5.1: Purpose of this Part (Disclosure of Information)
5.17: People who may be questioned
5.18: Persons providing services to corporation
5.2: When something is relevant and material

Case Summary

This was an Application to compel further and better records, to compel witnesses to attend Questioning, and to compel answers to Undertakings. The underlying Action was with respect to a share purchase agreement between the Plaintiff, as vendor, and the Plaintiff’s brothers, as purchasers. The dispute chiefly concerned the interpretation of an option clause in the agreement which had been changed during the course of negotiation of the sale.

The Plaintiff sought to compel one of the Defendants to re-attend Questioning for a third time, but provided no authority to do so and very limited arguments why such an Order should be made. Master Wacowich noted that Rule 5.1 dictates that the purpose of Questioning is to narrow the issues in dispute and to discourage conduct which unnecessarily lengthens the proceedings. Given that the issue in dispute was narrow, specifically the interpretation of one clause of the agreement, Master Wacowich held that the Defendant being compelled to attend Questioning for a third time did not achieve the objectives under the Rules and declined to make the requested order.

The Plaintiff also sought to compel an accountant who had provided services to the corporation to attend Questioning pursuant to Rule 5.17 or 5.18, and sought full access to the accountant’s records. The Plaintiff argued that the accountant was an “auditor” under the meaning of Rule 5.17(1)(e). Master Wacowich ruled that, while the accountant may be an auditor, ultimately the evidence sought to be gained was not relevant and material pursuant to Rule 5.2, as it would not “significantly help determine one or more of the issues in the pleadings”.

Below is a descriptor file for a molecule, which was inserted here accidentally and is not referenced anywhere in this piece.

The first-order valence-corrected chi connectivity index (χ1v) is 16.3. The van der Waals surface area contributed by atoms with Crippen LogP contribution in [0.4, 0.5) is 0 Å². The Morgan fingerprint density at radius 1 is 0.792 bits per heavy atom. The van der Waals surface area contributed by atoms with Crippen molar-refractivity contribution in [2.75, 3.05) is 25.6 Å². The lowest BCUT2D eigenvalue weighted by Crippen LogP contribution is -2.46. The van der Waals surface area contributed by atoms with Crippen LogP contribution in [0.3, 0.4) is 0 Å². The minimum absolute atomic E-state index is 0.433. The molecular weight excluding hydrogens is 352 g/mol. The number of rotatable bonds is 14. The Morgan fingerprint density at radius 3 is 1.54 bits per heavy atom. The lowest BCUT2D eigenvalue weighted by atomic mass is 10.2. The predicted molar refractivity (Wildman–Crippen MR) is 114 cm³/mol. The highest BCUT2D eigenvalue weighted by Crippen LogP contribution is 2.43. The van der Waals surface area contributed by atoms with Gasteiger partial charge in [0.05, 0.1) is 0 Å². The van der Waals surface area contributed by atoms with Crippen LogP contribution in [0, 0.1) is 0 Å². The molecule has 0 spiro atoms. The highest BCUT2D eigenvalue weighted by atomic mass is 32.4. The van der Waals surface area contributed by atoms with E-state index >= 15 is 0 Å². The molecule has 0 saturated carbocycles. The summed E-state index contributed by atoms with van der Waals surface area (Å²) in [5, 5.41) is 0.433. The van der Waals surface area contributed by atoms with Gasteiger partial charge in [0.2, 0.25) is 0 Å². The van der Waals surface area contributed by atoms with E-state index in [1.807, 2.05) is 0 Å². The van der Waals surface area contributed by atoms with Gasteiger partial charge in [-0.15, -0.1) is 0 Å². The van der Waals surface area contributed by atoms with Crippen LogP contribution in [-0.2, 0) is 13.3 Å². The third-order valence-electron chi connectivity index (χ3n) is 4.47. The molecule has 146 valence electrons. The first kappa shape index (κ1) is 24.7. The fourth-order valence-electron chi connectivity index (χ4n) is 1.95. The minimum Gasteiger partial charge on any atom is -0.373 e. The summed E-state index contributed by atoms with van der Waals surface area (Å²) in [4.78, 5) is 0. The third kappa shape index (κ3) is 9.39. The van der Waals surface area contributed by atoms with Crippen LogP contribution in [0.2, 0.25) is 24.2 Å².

The Master also held that Rule 5.18 was not satisfied in respect of the accountant, as the evidence sought to be obtained was already the subject of Undertakings requested of an officer of the Defendant corporation. Consequently, the Questioning would only cause additional expense and delay. The Master noted that unrestricted access to discovering non-parties to the litigation leads to “discovery abuse, increased costs, delay and unfairness to the non-parties”, and therefore also applied Rule 5.1 to bar the Questioning.

Finally, the Master determined that the Undertakings sought to be compelled by the Plaintiff were either satisfied or were not relevant. Master Wacowich therefore dismissed the Application in its entirety.

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